That said, our trip also included plenty of tourism off the beaten path. I sat back and enjoyed the arguable luxury of traveling with a group and not having to plan accommodations, transportation, or even meals myself.

Our group of almost 30 people started out in Omsk in western Siberia and over the course of eleven days traveled by crowded, stuffy bus on bumpy two-lane roads westwards through Yekaterinburg to Solikamsk to the forests of northern Kirov Oblast to Kirov itself, and finally to Moscow. We visited small villages near the Kazakhstan border, saw mountains of salt in the Urals, and traveled by motorized draisine to the tick-infested site of a former hard labor camp. But we were also lucky enough to enjoy very civilized accommodations every night, drink smooth home-distilled vodka, and dine with high officials of Kirov Oblast. Not a bad introduction to Russia.

View Russia/Siberia 2011 in a larger map

Visiting Latvia in the 1980s prepared me for the typical shock-value aspects of Russia, although Russia tends to be “one step further”. I have no problem peeing in the bushes and sharing shot glasses with strangers. I also knew my inner vegetarian would be highly compromised.

What did unsettle me, however, were the statues of Lenin still standing in every central square, the main streets still named Lenina and Sovietskaya, and the blatant minders following our group. It’s eerie to realize that little has changed in the country since the dissolution of the Soviet Union. Our group was not permitted access to former labor camp sites in Solikamsk, was refused access to archives, and was forced to listen to the old Soviet propaganda that deportations were necessary for the Soviet Union’s development as a nation. Many Russians are still suspicious of their government, afraid to speak openly, and avoid talking about deportations and repressions if at all possible.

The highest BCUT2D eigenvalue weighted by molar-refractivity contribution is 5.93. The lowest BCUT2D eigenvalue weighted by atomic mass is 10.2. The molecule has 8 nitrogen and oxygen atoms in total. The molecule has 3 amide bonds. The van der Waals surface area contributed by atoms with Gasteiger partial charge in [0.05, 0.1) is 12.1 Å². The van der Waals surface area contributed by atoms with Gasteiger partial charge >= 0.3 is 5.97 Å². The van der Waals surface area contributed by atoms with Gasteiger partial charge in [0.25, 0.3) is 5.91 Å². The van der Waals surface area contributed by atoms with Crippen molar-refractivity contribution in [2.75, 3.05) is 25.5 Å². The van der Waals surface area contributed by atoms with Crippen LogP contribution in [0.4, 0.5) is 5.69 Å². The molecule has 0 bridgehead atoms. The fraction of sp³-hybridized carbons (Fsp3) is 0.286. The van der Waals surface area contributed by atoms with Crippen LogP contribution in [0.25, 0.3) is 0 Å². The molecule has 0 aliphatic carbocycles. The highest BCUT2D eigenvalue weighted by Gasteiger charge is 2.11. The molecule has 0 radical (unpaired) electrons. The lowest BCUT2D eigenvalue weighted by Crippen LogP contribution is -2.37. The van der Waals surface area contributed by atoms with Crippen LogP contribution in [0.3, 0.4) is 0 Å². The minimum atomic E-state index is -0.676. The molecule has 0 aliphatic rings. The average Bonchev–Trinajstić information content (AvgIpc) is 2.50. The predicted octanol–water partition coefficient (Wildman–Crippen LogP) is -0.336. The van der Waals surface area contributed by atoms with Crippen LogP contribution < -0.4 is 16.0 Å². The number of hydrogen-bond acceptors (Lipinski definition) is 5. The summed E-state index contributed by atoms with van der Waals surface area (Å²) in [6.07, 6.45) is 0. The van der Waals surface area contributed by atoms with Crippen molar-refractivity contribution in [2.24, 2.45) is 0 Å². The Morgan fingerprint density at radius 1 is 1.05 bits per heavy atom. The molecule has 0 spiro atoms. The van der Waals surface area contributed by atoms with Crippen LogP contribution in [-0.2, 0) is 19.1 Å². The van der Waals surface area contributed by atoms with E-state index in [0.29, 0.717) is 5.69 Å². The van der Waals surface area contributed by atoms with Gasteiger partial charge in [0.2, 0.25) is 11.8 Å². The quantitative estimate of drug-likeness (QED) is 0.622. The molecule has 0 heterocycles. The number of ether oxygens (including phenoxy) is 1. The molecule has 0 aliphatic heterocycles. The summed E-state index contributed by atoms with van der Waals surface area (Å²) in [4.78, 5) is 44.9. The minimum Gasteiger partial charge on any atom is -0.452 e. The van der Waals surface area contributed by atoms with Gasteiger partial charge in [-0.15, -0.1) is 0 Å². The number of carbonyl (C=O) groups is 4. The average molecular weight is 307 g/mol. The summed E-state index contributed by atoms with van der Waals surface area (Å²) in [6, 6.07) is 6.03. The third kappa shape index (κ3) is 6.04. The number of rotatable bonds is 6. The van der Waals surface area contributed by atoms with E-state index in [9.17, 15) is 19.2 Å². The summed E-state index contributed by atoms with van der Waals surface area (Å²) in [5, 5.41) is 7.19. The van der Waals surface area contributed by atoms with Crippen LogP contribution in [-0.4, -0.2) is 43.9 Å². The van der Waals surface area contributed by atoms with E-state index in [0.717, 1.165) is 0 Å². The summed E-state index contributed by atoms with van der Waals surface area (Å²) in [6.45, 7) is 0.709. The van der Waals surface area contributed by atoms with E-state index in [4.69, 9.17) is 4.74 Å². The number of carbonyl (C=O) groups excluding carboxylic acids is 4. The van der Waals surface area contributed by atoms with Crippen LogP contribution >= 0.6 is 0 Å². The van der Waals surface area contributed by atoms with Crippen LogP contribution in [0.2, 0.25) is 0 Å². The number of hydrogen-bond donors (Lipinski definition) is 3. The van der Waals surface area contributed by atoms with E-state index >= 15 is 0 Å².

Our minders seemed pleasantly surprised by our group’s peacefulness (touristy-ness?) and tearful testimonies. Upon parting, one guide even managed a quiet “I’m sorry, I didn’t realize…”

Not many tips for travelers in this blog entry. Bring toilet paper. Bring a supply of creamer if you’re a coffee drinker. Don’t avoid roadside cafés, because sometimes their food is quite good. From a tourist’s standpoint, Omsk is a typical post-Soviet city; Yekaterinburg is unexpectedly modern and slick; Kirov is a relatively small, sleepy, architecturally uninteresting but cultured city; and we got a poor introduction to Moscow, so I won’t make any generalizations about it. Solikamsk left the biggest impression on me – its rawness, its Soviet attitude, its old churches, its rosy white-night sky.